Austerity: The History of a Dangerous Idea, by Mark Blyth, OUP USA, RRP$24.95/RRP£16.99, 304 pages
As the old joke about economics examinations has it, the questions do not change – only the answers do. Students in the late 1960s and early 1970s got top marks by grasping that it was a sacred calling of their discipline to guide the economy in ways that avoided the huge costs associated with recessions and high unemployment. This was best done through the aggressive application of strong policies, especially government deficits, to assure adequate demand.
A generation later, matters were very different. By the 1990s, even at the so-called “saltwater” institutions on the US coasts where Keynesians were ascendant, students now learnt that business cycles were not a hugely important matter. Any output lost during troughs would be made up during booms and, in any case, the “great moderation” that began in the mid-1980s meant that such fluctuations as took place were not very severe. Credibility and transparency took precedence over the mitigation of recessions; above all, policy makers sought to ensure that they themselves were not sources of inflation or economic instability. And it became fashionable to suppose that the route to accelerated growth was likely to involve paying down debt, as practised by the Clinton administration in the US and a number of European countries, rather than fiscal expansion.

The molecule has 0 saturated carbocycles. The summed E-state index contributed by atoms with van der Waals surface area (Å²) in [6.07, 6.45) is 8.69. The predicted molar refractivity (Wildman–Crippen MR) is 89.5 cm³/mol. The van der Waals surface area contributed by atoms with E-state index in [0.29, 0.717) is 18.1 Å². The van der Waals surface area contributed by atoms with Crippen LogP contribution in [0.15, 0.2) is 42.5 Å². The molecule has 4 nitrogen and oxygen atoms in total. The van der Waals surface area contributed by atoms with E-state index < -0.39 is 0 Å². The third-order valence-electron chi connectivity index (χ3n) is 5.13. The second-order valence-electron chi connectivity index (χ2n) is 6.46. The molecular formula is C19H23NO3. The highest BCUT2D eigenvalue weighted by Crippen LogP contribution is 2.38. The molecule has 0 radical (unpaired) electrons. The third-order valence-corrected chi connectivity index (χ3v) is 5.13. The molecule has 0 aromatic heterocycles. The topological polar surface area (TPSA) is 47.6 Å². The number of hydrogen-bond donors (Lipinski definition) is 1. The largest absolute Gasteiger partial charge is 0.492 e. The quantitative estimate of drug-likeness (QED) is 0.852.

Now, in the wake of the financial crisis, macroeconomics is in crisis or, at least, high flux. Respected professional economists can be found who advocate as the antidote to our current woes every possible combination of more and less expansionary fiscal and monetary policy. Indeed, there are very few positions that the Group of Seven and Group of 20 leading economies have not at least gestured towards in their communiqués over the nearly six years since the onset of the crisis.
Mark Blyth’s important polemic Austerity: The History of a Dangerous Idea seeks to put much of this in perspective. Blyth, a professor at Brown University, is no two-handed economist. He pulls no punches in making the case against austerity. His idiom is not that of modern macroeconomics – no theoretical equations, econometrics, stylised models, or even data tables. Rather, Blyth writes in the tradition of Keynes, slashing away at orthodoxy and the orthodox, emphasising the power of ideas as well as interests in shaping outcomes, ranging widely over the history of economic and political thought, expressing deep scepticism about financial actors, and rejecting the curtailment of spending as the solution to a period of excess.
Much of what he says is valid and compelling. On many previous occasions – notably efforts to return to the gold standard during the interwar period – austerity has proven to be a disastrous policy. Contrary to widespread belief, the historical record suggests it is more plausible to blame the rise of Hitler on the depression under way as he rose to power than on the previous hyperinflation. Although Blyth does not dwell on the point, Franklin D. Roosevelt’s most serious error through 12 years in the White House was the lurch to austerity in 1937 that threw the American economy back into severe recession. In many cases, the idea of expansionary fiscal contraction is not just oxymoronic but plain moronic as well.
Blyth’s views on the current situation are also cogent. As he argues, the accumulation of debt by the public sector throughout the industrial world has far more to do with the direct and indirect effects of financial distress than it does with government profligacy. Indeed, countries such as Ireland and Spain had more favourable records of government debt accumulation than even Germany before the crisis.